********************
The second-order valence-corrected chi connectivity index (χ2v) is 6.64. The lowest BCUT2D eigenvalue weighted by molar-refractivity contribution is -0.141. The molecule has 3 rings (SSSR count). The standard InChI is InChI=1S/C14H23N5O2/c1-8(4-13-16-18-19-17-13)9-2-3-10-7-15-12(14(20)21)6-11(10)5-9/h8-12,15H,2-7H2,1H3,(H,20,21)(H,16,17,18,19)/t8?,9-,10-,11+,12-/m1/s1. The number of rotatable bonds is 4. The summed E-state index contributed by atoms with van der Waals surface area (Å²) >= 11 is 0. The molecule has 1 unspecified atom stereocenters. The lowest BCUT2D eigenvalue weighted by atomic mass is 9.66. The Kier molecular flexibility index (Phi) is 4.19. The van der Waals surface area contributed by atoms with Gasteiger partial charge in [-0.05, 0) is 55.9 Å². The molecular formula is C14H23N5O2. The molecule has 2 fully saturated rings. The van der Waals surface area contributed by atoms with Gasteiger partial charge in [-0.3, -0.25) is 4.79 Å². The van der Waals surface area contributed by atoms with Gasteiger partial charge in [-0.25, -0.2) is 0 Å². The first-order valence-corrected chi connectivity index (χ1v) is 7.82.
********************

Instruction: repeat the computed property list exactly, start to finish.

The second-order valence-corrected chi connectivity index (χ2v) is 6.64. The lowest BCUT2D eigenvalue weighted by molar-refractivity contribution is -0.141. The molecule has 3 rings (SSSR count). The standard InChI is InChI=1S/C14H23N5O2/c1-8(4-13-16-18-19-17-13)9-2-3-10-7-15-12(14(20)21)6-11(10)5-9/h8-12,15H,2-7H2,1H3,(H,20,21)(H,16,17,18,19)/t8?,9-,10-,11+,12-/m1/s1. The number of rotatable bonds is 4. The summed E-state index contributed by atoms with van der Waals surface area (Å²) >= 11 is 0. The molecule has 1 unspecified atom stereocenters. The lowest BCUT2D eigenvalue weighted by atomic mass is 9.66. The Kier molecular flexibility index (Phi) is 4.19. The van der Waals surface area contributed by atoms with Gasteiger partial charge in [-0.05, 0) is 55.9 Å². The molecular formula is C14H23N5O2. The molecule has 2 fully saturated rings. The van der Waals surface area contributed by atoms with Gasteiger partial charge in [-0.3, -0.25) is 4.79 Å². The van der Waals surface area contributed by atoms with Gasteiger partial charge in [-0.25, -0.2) is 0 Å². The first-order valence-corrected chi connectivity index (χ1v) is 7.82.